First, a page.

The state’s standard deduction would be raised in 2021 to $3,600 for a single filer and $9,000 for joint filers. In 2022, the standard deduction would climb to $4,050 for an individual and $10,125 for a couple filing jointly. The current standard deductions are $3,000 for an individual and $7,500 for joint filers.

However, Senate Republicans blocked a Democratic proposal to identify a source of tax revenue to cover the cost of boosting deductions. The governor recommended the state pay for it with $100 million from enactment of a sales tax on digital products, such as video streaming services, and by compelling Amazon and other marketplace facilitators to collect sales tax from out-of-state merchants serving Kansas customers.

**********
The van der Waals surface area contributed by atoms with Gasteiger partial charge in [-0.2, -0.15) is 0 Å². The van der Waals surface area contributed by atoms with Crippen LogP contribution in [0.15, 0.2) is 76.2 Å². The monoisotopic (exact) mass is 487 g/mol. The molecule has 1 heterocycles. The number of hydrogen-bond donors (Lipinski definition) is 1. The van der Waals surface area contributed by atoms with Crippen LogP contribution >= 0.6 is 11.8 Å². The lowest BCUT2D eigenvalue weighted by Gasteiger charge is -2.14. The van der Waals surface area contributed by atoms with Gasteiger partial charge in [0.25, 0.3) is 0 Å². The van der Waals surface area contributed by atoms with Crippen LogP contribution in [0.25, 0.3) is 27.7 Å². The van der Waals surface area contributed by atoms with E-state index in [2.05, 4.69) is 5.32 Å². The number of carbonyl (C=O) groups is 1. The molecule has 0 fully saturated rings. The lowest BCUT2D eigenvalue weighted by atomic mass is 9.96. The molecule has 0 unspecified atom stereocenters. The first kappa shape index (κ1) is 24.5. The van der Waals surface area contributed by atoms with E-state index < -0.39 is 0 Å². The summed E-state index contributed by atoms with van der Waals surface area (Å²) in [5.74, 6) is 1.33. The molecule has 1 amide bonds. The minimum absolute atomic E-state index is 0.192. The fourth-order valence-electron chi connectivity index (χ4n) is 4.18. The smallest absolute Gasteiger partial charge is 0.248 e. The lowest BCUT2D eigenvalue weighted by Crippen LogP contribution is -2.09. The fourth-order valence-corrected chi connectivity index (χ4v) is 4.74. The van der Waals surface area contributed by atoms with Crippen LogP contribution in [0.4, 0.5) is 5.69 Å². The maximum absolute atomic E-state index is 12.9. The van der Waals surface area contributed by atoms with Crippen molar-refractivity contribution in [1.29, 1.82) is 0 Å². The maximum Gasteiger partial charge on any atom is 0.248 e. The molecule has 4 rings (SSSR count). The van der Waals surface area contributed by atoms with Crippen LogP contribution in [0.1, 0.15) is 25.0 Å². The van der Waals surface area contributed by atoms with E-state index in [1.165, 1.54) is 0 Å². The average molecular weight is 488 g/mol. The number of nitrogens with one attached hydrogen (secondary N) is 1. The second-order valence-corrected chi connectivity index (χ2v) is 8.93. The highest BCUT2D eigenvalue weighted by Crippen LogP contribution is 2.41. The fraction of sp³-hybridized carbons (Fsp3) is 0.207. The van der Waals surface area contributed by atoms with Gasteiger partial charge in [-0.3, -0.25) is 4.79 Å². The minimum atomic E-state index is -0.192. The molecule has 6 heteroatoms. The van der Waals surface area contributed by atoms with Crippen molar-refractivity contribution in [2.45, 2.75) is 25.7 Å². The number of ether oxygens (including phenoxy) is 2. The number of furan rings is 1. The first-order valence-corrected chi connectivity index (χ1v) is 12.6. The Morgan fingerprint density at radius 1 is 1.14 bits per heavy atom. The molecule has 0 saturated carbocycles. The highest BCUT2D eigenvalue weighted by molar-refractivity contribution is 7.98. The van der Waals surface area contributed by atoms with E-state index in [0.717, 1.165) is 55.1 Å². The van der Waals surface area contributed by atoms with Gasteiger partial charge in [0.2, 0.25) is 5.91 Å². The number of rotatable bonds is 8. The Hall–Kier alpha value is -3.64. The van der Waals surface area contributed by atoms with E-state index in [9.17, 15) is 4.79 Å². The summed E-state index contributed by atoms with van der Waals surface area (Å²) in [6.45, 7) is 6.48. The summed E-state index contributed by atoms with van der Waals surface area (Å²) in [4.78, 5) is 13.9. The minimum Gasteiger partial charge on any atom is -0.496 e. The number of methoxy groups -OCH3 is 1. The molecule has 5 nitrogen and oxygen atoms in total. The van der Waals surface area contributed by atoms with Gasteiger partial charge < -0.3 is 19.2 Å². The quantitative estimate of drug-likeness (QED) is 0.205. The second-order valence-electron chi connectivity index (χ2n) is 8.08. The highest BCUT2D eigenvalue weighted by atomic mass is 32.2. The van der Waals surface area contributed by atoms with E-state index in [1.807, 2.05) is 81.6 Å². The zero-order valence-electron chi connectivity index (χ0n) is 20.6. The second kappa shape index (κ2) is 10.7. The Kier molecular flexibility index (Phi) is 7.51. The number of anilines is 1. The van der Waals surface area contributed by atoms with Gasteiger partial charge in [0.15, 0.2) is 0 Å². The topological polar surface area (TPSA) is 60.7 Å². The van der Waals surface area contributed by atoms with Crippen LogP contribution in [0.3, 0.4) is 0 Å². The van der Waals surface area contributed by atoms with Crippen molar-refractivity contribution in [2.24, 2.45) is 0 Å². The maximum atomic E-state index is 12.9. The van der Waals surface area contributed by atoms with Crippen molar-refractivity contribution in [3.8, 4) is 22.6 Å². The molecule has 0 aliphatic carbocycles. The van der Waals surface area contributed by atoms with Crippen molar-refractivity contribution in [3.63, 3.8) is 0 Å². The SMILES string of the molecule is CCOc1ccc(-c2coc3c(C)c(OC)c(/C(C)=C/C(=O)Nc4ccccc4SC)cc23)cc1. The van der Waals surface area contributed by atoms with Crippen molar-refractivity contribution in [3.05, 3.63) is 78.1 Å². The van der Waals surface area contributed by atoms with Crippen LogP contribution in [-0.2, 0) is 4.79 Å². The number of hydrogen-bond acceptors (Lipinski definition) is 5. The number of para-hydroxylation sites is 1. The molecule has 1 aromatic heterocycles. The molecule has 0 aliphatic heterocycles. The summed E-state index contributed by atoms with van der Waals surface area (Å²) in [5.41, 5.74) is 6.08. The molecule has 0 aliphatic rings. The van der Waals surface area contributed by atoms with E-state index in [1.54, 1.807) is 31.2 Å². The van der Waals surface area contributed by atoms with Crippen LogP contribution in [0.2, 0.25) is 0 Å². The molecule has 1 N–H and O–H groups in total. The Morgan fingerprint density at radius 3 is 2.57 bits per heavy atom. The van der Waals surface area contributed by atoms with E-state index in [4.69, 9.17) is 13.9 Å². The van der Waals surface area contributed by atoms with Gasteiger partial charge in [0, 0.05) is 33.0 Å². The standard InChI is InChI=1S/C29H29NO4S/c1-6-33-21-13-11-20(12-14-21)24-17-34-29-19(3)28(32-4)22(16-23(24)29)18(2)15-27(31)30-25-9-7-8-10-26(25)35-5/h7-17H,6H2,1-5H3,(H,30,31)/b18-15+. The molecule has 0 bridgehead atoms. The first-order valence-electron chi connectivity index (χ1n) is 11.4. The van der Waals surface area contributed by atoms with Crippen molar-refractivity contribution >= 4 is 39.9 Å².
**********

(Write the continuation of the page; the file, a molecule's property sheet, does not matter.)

Sen. Ethan Corson, a Prairie Village Democrat, said he was surprised by GOP opposition to a revenue-neutral amendment designed to level the playing field between online merchants and Main Street businesses statewide. The status quo favors out-of-state online merchants and drives customers away from local retailers struggling to survive the pandemic, he said.

“It makes brick-and-mortar shops, already being squeezed, less competitive,” Corson said. “I’m shocked at the resistance.”

Senate Bill 22 was named by Republican lawmakers the RELIEF Act, otherwise considered the Rebuilding Employers and Livelihoods while Investing in Everyone’s Future Act.

Of the original bill’s $175 million annual price tag, $120 million was devoted to allowing Kansans to take the standard deduction on federal income tax returns and claim benefits of itemized deductions on state income tax returns. Existing Kansas law prohibits taxpayers from decoupling, meaning they have to pick the standard deduction or itemization on both their federal and state income tax forms. In addition, $24 million in income taxes would be avoided by Kansas corporations who repatriate revenue held overseas.